On June 19, the second session of the 111th Tennessee General Assembly adjourned sine die. The final three
weeks of session wrapped up work previously put aside after a March 19 recess in response to the growing COVID-19 pandemic in Tennessee.
During the final days of session, Senate and House members came to agreement on an updated budget for state fiscal year 2021, and in a bit of a surprise, reached agreement on Governor Bill Lee’s abortion legislation, which previously had stalled in the Senate.
Three major priorities for THA – certificate of need (CON) reform, telehealth and COVID-19 liability protection
– also were taken up on the last day of session, but all three bills failed to pass in both chambers, killing the
efforts for the year.
However, Governor Bill Lee called a special legislative session in August that included revised bills on liability protection and telehealth, both of which passed in that three-day session.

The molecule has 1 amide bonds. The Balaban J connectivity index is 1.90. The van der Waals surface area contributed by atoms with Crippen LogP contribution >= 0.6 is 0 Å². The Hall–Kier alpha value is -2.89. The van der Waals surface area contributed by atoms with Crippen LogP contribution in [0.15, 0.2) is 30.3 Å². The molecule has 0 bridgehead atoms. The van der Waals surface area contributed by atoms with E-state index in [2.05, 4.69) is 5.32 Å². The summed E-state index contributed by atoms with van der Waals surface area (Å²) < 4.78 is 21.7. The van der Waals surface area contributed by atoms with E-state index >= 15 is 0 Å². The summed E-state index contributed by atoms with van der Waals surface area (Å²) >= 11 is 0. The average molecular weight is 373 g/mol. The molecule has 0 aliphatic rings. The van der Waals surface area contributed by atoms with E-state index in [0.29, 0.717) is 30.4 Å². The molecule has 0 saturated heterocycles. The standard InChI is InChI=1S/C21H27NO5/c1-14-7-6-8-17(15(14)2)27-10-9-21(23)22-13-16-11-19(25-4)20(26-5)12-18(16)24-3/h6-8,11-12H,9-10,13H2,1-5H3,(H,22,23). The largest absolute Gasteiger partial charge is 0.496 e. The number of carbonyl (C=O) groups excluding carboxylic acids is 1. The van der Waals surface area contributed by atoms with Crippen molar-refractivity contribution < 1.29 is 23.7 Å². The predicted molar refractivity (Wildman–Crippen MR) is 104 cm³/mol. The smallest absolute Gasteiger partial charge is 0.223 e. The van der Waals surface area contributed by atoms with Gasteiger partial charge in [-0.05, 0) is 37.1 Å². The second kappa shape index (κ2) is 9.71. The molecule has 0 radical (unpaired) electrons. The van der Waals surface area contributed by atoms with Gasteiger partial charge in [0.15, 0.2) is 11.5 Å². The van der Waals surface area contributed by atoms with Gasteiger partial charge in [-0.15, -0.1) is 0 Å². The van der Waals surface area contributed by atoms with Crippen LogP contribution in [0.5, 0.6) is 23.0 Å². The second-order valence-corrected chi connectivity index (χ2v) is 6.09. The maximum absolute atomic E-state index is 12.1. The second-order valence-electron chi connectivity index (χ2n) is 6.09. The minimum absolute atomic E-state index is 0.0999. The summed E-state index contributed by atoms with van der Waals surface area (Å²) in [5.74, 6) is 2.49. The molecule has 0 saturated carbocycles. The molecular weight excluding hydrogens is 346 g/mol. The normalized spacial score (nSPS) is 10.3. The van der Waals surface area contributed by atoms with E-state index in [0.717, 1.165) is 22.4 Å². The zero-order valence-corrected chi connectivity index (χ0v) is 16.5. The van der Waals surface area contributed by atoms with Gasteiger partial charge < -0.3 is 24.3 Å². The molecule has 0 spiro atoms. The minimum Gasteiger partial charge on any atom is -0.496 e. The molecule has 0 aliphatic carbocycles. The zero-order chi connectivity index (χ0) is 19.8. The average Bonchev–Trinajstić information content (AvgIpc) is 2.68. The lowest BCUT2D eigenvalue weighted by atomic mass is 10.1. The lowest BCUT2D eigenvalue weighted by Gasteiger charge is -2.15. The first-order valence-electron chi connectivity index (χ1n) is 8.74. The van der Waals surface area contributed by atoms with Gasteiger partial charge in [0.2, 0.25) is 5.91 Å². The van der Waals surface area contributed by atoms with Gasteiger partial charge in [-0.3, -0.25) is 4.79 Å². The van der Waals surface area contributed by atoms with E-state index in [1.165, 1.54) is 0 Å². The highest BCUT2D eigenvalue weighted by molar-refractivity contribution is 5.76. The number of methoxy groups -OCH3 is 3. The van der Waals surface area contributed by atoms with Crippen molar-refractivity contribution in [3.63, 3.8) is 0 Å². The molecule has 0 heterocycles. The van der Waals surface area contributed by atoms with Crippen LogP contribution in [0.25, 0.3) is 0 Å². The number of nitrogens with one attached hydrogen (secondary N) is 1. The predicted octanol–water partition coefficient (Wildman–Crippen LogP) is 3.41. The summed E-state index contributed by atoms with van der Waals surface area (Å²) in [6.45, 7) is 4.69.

The 2020 Legislative Report, which is organized by legislative topic, provides detailed overviews of THA’s priority legislation from the regular and special sessions, as well as summaries and final disposition of numerous other bills tracked by THA during 2020. These bills pertain to a wide range of issues relevant to some or all hospital members, depending on the topic.
Unlike past years when hundreds of bills are passed by the General Assembly, the impact of the COVID-19 recess and subsequent return in June dramatically limited the number of enacted bills. This report includes all tracked legislation, even those bills that were not passed into law.
You will note several instances in the report where a bill’s final status is deferred to a committee meeting on a date that already may have passed or is much later this year. These situations are the result of procedural actions taken prior to the March recess or during the June session.
However, with the sine die adjournment on June 19, all unpassed pieces of legislation from the 111th General Assembly’s regular legislative sessions now are dead. New legislation will need to be filed in 2021 to revive any of these proposals.